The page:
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June 2012
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August 2012

One of Many

Nearly 5,000 knitters have made, or are in the process of making, Color Affection by Veera Välimäki. To my mind, the pattern has been popular because it can be knit in a multitude of color combinations, as well as a veritable mountain of yarn choices. The knitter is in charge and can create a simply, comfortable, suitable wrap to match their style. Genius.


My first attempt at knitting Color Affecton was a fail, as the silk yarn was unyielding and uncomfortable.  Many of my friends advised I should listen to my inner voice and I realizing they were right. The silk was frogged and more suitable yarn ordered from Vicki's new company Make.Do. Vicki's eye for color is informed by her years of photographic experience, as well as enhanced by her innate talent. The yarn she dyed is perfect in color and, with her added variations of tints and tones, exactly what I wanted.


The pattern is fairly straight forward as long as you read it carefully.  Some people have worried about the edge being too tight and some about it being too loose.  In my usual fashion, I gave it no thought and just jumped in. My knitting is on the tighter side of a gauge, which lead me to added a YO between the first two stitches. The YO was then dropped on the next row, which kept the edge from becoming firm and without give. As far as I'm concerned, doing so was the right thing for my shawl, my yarn, and my style. YMMV


Together the yarn and pattern create a coziness of a perfect cool weather into winter wrap. Color Affection, my Color Affection, will ensure I'll be wrapped in warmth and luxury for many winters to come.

Color me happy!

And Even More Weekending


Long weekends can be so refreshing and magical.  If I ran the world weekends would be at least 3 days, but having four days to do as I wished was quite heavenly. If you look closely you may catch sight of the hawk, that lives in the trees near the garden, and soars over our neighborhood.

Working in the garden, harvesting the healthy and delicious veggies, has given us a bumper crop of goodness. I'm rather charmed by the teepee Smith built for the pole beans.


We've shared much of our garden produce, because there is no way we can eat it all. Cheryl invited us to dinner and we brought along freshly harvested potatoes, which she turned into roasted potato stacks. Easy to make, easy to eat, oh my, they were good.

Since I've been holding out and not sharing my latest finished shawls, Cheryl's hubby, aka "The Pontiff", and my Smith were good sports and showed them off to maximum effect. Smith is wearing Snow Drops and Snap Peas and The Pontiff is the delighted model of Live Oak.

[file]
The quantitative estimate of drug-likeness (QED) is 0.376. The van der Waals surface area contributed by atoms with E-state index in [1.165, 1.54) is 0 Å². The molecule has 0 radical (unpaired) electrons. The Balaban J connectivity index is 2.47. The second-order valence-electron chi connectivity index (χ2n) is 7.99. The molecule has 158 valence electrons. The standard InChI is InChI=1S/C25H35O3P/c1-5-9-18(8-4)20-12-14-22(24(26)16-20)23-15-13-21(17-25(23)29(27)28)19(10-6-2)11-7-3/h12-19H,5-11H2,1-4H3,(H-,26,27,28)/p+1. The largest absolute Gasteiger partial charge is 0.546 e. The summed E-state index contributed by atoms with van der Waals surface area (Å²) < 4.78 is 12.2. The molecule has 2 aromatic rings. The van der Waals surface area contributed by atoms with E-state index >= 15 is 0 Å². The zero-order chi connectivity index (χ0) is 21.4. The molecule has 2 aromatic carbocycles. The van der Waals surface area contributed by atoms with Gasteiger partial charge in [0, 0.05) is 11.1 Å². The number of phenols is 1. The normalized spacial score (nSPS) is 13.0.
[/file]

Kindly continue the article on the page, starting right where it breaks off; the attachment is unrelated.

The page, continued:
When Ravelry received their second order of the commemorative bags (2,000,000 Ravelrers and 5 years!), I had to order one. It arrived the same day as surprise package from Kym! (You should check out her on-going travelogue.) The little blue flower attached is from Estonia.


The skies this weekend had me in their thrall. Thunderstorms brewed on the horizon and an hour later there would be a drenching rain. The storm would last only minutes and then rush across the mountains leaving dry air in its wake.

Summer is far from over (much to the chagrin of many of you) and I'm going to enjoy its charms as long as I can.If only every weekend could be this delightful, but now it's back to the workweek (3 days is better than 5) and the bustle of every day life.



When Tuesday is a holiday, it's a good idea to take Monday off and extend the celebration. That's just what I'm doing, as I am much in need of a four day weekend.

Early Sunday morning I could see the sky starting to color. Lately, beautiful sunrises have been few and far between and, with the pink tinge in the sky, I knew today could hold a golden opportunity.I jumped out of bed, made a quick stop for the camera, and hightailed it out the door. The sky was full of pink clouds and tints of golden fire. After I'd absorbed the morning light and snapped a few pictures, I turned to head back inside. In the moisture of the atmosphere, I spotted a rainbow just as it was trying to form. It was a glorious morning!


Even with this humid start to the day, it ended up being hot and dry.

Weekending with Amanda of Habit of Being

Cast On, Bind Off Book Winner

A 110 knitters were in the running for the book, Cast On, Bind Off!  I let the random number generator (Smith) pick the winning number, which corresponded to Lesley's comment. Lesley has responded and her info has been forwarded to Storey Publishing. They will take it from there. Thank you to everyone who commented. There are other chances to win if you follow the tour. Everyday until the end of the month you will have a chance to win. It's worth the purchase, even if you don't win a copy.

Encourage your fellow knitters to try something new rather than tell them they are  "doing it wrong". There is no "wrong" way to knit, no wrong way to cast on. There are numerous ways to knit and when sitting around with a group you may see as many variations as you see knitters. Encouraging each other is a great way to learn.

The Old Norwegian maybe the same as the German Twisted many of you mentioned.  Some of the cast on or bind off techniques in the book had different, or new (to me), names.

Many, if not most of us, use the same cast on for everything. It is well worth the effort to learn, and use, the best possible cast on for your knitted accomplishment.  Be fearless. What's the worst that could happen?

I promise to share some of my finished shawls this week. Rather than take care of the blog I have been reading, knitting (a little) and spending time on the patio. 

Cast On Book Tour